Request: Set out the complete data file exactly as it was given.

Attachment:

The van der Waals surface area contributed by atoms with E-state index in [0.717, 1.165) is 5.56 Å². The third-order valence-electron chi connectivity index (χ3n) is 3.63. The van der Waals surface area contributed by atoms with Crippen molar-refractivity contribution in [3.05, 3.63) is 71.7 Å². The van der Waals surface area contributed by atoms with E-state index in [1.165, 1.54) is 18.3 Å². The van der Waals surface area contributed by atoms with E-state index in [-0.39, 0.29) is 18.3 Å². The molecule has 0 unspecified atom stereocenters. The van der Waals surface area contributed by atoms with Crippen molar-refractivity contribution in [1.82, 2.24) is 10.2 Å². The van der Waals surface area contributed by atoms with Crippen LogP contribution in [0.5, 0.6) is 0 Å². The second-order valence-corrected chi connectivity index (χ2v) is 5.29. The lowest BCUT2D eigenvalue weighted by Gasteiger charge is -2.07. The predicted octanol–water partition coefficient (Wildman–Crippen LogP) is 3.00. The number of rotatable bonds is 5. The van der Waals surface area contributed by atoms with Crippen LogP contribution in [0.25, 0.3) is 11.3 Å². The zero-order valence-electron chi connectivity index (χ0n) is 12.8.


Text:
The van der Waals surface area contributed by atoms with E-state index in [0.717, 1.165) is 5.56 Å². The third-order valence-electron chi connectivity index (χ3n) is 3.63. The van der Waals surface area contributed by atoms with Crippen molar-refractivity contribution in [3.05, 3.63) is 71.7 Å². The van der Waals surface area contributed by atoms with E-state index in [1.165, 1.54) is 18.3 Å². The van der Waals surface area contributed by atoms with E-state index in [-0.39, 0.29) is 18.3 Å². The molecule has 0 unspecified atom stereocenters. The van der Waals surface area contributed by atoms with Crippen molar-refractivity contribution in [1.82, 2.24) is 10.2 Å². The van der Waals surface area contributed by atoms with Crippen LogP contribution in [0.5, 0.6) is 0 Å². The second-order valence-corrected chi connectivity index (χ2v) is 5.29. The lowest BCUT2D eigenvalue weighted by Gasteiger charge is -2.07. The predicted octanol–water partition coefficient (Wildman–Crippen LogP) is 3.00. The number of rotatable bonds is 5. The van der Waals surface area contributed by atoms with Crippen LogP contribution in [0.25, 0.3) is 11.3 Å². The zero-order valence-electron chi connectivity index (χ0n) is 12.8.